It is no wonder that this masterpiece home has been nominated in the Darling Downs Architecture awards.
The home by Elia Architecture possesses an engaging design which has been executed well when paired with the brief of creating a functional family home. The creation, on a small property outside Toowoomba uses a minimalist palette of natural materials, quality finishes and subtle colours to produce welcoming interior spaces. The natural heating and cooling has been achieved through the thoughtful placement of thermal mass and cross ventilation breezeways.
Toowoomba lawyer Leanne Mattheson, of Murdochs, and her husband Michael, a food processing engineer, and young children are lucky enough to call this home. An additional component of the building has been designed to include a courtyard which links to the existing modern kit home.
The pre-existing part of the house is now used as a study, guest accommodation and rumpus room with paths and pergolas creating a unified complex, rather than isolated buildings set apart on the site.
Architect Chris Gay says the new work complements the original, with materials used that reference the existing, such as matching steel cladding and similar colours and form. Brick and fibre cement sheeting have been used to give a feeling of permanency to the new.
The courtyard came to life as a protected, more intimate space with new trees planted on the north east corner reducing the impact of the incessant prevailing Summer winds. The pergola also supports a deciduous creeper, providing cooling shade in Summer and allowing warmth into the house in Winter.
As is the case with most homes, the living area is at the heart of the house, and is visually linked to the courtyard on one side and verandah, with distant views over farmland on the other. The higher space over the circulation gallery creates drama, whilst also allowing for high level lighting and ventilation. The brick cladding used on the main facades is replicated internally on columns supporting exposed trusses used in the living area. The openness of the main space to the external spaces contrasts with the two wings of the building which are more solid. These house bedrooms and service areas.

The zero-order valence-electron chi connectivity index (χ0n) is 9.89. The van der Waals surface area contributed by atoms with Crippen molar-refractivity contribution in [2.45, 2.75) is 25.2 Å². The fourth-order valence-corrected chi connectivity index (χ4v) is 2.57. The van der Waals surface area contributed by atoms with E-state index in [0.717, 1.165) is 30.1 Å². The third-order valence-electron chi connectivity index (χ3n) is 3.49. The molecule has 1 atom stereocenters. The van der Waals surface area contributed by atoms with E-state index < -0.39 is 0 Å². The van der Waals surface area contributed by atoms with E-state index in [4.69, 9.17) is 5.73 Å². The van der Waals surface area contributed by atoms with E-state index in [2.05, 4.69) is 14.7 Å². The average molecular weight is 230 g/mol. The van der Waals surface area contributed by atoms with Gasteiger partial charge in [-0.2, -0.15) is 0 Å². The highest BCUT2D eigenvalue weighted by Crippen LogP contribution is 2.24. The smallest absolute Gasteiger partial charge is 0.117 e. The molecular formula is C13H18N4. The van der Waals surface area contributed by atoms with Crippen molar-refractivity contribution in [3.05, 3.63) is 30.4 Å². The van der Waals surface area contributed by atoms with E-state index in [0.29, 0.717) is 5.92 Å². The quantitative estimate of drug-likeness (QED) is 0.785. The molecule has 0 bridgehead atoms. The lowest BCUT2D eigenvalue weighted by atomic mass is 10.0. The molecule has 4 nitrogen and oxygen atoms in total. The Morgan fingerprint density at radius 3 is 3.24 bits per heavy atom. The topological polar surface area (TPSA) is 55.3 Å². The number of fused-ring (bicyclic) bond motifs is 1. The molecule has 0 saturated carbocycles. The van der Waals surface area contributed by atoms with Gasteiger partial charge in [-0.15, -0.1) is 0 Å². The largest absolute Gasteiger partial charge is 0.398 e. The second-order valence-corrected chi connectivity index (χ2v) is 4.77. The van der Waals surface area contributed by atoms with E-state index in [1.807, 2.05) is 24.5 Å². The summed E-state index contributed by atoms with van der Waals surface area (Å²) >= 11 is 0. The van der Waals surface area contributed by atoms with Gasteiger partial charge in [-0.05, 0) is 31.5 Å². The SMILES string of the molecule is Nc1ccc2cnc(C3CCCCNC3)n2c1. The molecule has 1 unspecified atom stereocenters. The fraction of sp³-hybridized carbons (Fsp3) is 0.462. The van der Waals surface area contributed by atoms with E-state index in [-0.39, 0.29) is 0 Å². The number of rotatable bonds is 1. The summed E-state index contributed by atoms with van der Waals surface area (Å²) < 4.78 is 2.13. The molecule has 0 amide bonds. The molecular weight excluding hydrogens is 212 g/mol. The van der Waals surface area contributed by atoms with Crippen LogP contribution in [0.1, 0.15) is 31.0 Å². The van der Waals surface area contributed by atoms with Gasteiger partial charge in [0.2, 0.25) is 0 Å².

A small study area for the young girls is located at the end of the gallery and has the flexibility to be an open space or closed off as needed. The main bedroom, although located in the ‘bedroom wing’ is slightly separated from the children’s rooms. Space has cleverly been put aside for an additional bedroom in the future.
A particularly thoughtful feature is the deciduous trees that are positioned so that as they mature they will protect the bedroom windows. The house has been designed to make the most of a passive solar concept, with the courtyard facade filtering sun and heat in Winter onto the tiled concrete floor while excluding it in Summer.
It comes as no surprise that the clients are enjoying the feeling of space and the house in general. The design successfully supports their lifestyle, providing varied spaces that are usable as a family but also suitable for entertaining.
Words by Alexandra Jones Images by PD Photography